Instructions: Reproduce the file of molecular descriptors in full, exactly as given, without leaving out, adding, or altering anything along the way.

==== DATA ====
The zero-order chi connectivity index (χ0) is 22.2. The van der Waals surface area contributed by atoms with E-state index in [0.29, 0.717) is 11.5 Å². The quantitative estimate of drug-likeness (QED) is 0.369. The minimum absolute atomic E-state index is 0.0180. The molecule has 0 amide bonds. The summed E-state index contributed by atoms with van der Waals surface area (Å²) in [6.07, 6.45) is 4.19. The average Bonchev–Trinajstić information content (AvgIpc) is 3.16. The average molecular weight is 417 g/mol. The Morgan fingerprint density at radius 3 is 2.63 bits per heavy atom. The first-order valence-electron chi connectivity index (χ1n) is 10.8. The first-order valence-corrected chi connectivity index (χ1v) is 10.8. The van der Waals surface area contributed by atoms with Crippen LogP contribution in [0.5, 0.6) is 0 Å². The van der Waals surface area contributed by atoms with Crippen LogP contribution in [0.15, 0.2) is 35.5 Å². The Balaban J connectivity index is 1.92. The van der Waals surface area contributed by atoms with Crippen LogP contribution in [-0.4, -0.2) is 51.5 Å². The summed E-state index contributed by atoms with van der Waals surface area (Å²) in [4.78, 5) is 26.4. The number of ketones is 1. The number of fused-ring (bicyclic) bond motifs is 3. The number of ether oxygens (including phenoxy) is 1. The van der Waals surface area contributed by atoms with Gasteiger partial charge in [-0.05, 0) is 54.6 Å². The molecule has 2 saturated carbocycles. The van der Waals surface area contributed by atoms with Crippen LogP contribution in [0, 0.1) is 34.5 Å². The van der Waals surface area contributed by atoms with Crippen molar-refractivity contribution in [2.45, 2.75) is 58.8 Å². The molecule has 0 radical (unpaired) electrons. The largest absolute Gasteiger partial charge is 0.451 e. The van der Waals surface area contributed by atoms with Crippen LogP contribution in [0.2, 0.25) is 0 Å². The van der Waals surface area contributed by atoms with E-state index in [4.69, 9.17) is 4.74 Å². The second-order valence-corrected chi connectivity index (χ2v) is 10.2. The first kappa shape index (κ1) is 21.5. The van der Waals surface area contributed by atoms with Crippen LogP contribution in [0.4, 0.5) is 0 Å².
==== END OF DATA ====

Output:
The zero-order chi connectivity index (χ0) is 22.2. The van der Waals surface area contributed by atoms with E-state index in [0.29, 0.717) is 11.5 Å². The quantitative estimate of drug-likeness (QED) is 0.369. The minimum absolute atomic E-state index is 0.0180. The molecule has 0 amide bonds. The summed E-state index contributed by atoms with van der Waals surface area (Å²) in [6.07, 6.45) is 4.19. The average Bonchev–Trinajstić information content (AvgIpc) is 3.16. The average molecular weight is 417 g/mol. The Morgan fingerprint density at radius 3 is 2.63 bits per heavy atom. The first-order valence-electron chi connectivity index (χ1n) is 10.8. The first-order valence-corrected chi connectivity index (χ1v) is 10.8. The van der Waals surface area contributed by atoms with Crippen LogP contribution in [0.5, 0.6) is 0 Å². The van der Waals surface area contributed by atoms with Crippen LogP contribution in [0.15, 0.2) is 35.5 Å². The Balaban J connectivity index is 1.92. The van der Waals surface area contributed by atoms with Crippen LogP contribution in [-0.4, -0.2) is 51.5 Å². The summed E-state index contributed by atoms with van der Waals surface area (Å²) in [4.78, 5) is 26.4. The number of ketones is 1. The number of fused-ring (bicyclic) bond motifs is 3. The number of ether oxygens (including phenoxy) is 1. The van der Waals surface area contributed by atoms with Gasteiger partial charge in [-0.05, 0) is 54.6 Å². The molecule has 2 saturated carbocycles. The van der Waals surface area contributed by atoms with Crippen LogP contribution in [0, 0.1) is 34.5 Å². The van der Waals surface area contributed by atoms with Crippen molar-refractivity contribution in [2.45, 2.75) is 58.8 Å². The molecule has 0 radical (unpaired) electrons. The largest absolute Gasteiger partial charge is 0.451 e. The van der Waals surface area contributed by atoms with Crippen LogP contribution in [0.2, 0.25) is 0 Å². The van der Waals surface area contributed by atoms with E-state index in [4.69, 9.17) is 4.74 Å². The second-order valence-corrected chi connectivity index (χ2v) is 10.2. The first kappa shape index (κ1) is 21.5. The van der Waals surface area contributed by atoms with Crippen LogP contribution in [0.4, 0.5) is 0 Å².